sat 15/08/2020

Rocket to the Moon, National Theatre | reviews, news & interviews

Rocket to the Moon, National Theatre

Rocket to the Moon, National Theatre

Clifford Odets's Depression-era drama doesn't quite achieve lift-off

The piece is rarely performed, and it’s not hard to see why. Its dialogue zings, ripples and aches by turns, but despite the pungent historical backdrop of the Great Depression, dramatically it’s fatally undernourished, at its centre a story that is in essence little more than a familiar fable of male midlife crisis.
The action begins on a sweltering June day in New York, in the waiting room of dentist Ben Stark (Joseph Millson). It’s three years to the day since his wife Belle (Keeley Hawes, making a poised stage debut) gave birth to a stillborn son. Their marriage is foundering, as are their finances – and Ben refuses to accept his eccentric, well-to-do father-in-law’s offer of the cash to move to swankier consulting rooms where he might do better business. Facing 40, he’s beginning to feel he’s squandered his life. To add to the hot-house atmosphere of imminent crisis, he has a pulchritudinous new secretary, Cleo Singer (Jessica Raine), perfumed, much made-up, swinging her hips and scandalously stockingless. She’d like to be an actress or a singer; but she’s open to other offers. Perhaps Belle’s flirtatious, flamboyant father Prince (Nicholas Woodeson) – who is estranged from his daughter – could be made to suit her purposes. Maybe it’ll be wry podiatrist Dr Jensen, or a self-regarding choreographer patient – or even, as Belle fears, Ben himself.

'The longing for spiritual connection is poignant, even when earthily expressed. “I’ll elope someday,” Hawes’s Belle threatens. “Then you’ll cry your blue eyes black”'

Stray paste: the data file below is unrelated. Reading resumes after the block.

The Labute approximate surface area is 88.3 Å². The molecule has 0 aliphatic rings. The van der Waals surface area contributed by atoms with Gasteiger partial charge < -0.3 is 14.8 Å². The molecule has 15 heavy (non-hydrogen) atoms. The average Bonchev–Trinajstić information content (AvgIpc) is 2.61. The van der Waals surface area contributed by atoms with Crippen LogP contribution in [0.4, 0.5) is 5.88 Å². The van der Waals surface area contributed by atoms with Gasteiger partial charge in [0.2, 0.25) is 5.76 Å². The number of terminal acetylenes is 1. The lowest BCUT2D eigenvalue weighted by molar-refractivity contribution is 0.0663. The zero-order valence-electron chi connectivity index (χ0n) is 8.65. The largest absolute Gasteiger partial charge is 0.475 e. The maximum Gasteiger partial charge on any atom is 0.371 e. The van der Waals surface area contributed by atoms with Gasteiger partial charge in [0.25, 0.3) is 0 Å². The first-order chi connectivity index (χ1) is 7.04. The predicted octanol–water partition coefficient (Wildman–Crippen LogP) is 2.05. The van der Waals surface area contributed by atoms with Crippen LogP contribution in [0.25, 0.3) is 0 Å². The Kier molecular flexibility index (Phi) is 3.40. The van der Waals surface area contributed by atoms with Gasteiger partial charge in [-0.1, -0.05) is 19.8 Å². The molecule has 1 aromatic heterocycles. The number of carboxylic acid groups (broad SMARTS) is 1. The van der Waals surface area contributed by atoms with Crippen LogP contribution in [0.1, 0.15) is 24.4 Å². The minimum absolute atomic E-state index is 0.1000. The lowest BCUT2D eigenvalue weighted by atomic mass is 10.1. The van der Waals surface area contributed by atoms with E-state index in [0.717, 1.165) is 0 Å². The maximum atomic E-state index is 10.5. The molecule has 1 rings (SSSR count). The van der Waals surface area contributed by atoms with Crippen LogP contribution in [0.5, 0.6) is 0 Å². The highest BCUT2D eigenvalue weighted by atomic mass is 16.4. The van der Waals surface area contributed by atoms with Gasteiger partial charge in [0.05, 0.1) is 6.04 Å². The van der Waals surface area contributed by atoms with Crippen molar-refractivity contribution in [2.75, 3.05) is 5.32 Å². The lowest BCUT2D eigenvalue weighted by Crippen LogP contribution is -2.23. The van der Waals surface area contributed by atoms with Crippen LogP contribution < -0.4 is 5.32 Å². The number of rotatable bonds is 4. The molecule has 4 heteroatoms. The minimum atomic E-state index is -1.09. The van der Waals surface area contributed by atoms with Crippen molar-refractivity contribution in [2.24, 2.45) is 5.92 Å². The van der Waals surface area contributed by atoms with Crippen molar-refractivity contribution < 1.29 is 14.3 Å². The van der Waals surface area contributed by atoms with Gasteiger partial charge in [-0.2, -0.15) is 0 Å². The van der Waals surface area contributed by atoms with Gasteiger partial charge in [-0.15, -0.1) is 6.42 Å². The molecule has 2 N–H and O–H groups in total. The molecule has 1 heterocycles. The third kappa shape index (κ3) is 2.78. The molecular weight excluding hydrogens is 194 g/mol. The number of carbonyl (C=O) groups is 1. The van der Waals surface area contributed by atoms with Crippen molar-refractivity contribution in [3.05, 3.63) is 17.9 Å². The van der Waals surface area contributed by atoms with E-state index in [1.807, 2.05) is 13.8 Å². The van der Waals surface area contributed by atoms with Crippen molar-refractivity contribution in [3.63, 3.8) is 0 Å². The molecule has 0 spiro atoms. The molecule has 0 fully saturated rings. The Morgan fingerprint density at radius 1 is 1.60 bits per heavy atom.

Angus Jackson’s production is persuasively acted, with a set by Anthony Ward that has the poetic melancholy of an Edward Hopper painting, lit with lovely lyricism by Mark Henderson – particularly when the rainstorm that inevitably breaks the torpid spell of the summer heat at last arrives. But it's all a little too imposingly spacious, leaving Odets’s rather static drama looking decidedly exposed. And to modern sensibilities, the writing seems attenuated: nigh on three hours long, the play is short on actual incident.
Rocket3Not that it’s without its own bittersweet savour. The longing of all the characters for spiritual connection, and for a sense of existential significance, is poignant, even when most earthily expressed. Hawes (pictured right) arrestingly suggests the mingled frustrations and disappointments of Belle. “I’ll elope someday,”’she threatens Ben, fear lurking beneath her assertive sassiness. “Then you’ll cry your blue eyes black.” Prince dismisses his rift with Belle in an aphorism – “I’m the American King Lear” – devours Cleo with his eyes, and gazes yearningly out of the window at the hotel opposite, behind whose shades he imagines all manner of thrilling sin being committed. Ben’s fellow dentist Phil Cooper (Peter Sullivan), falling hopelessly behind with the rent for his consulting room and drowning himself in drink, rages at his inability both to heal those who badly need his services but cannot afford them, and to make his own living. And Cleo, the temptress in flight from an impoverished upbringing, who practises movie-star poses before the waiting-room mirror and allows the smitten old Prince to buy her a poppy-red raincoat because she knows she looks sensational in it, is as terrified of desolation and negation as any of them. “Millions of people moving around the city,” she exclaims tremulously, “and nobody cares if you live or die.”
There are eloquent details here. When he first allows himself to catch hold of Cleo’s hand, Millson’s Ben stares at her scarlet fingernails as if entranced by the splash of bright, glossy colour in a grey world. Later, discovering his chief rival for her affections is his own father-in-law, he admits he’s jealous; and Raine’s Cleo allows herself a brief but radiant smile of satisfaction. But these are incidents in miniature; and they, and indeed the play as a whole, are dwarfed by a staging that, though by no means inelegant, is too disproportionate to permit real intimacy.

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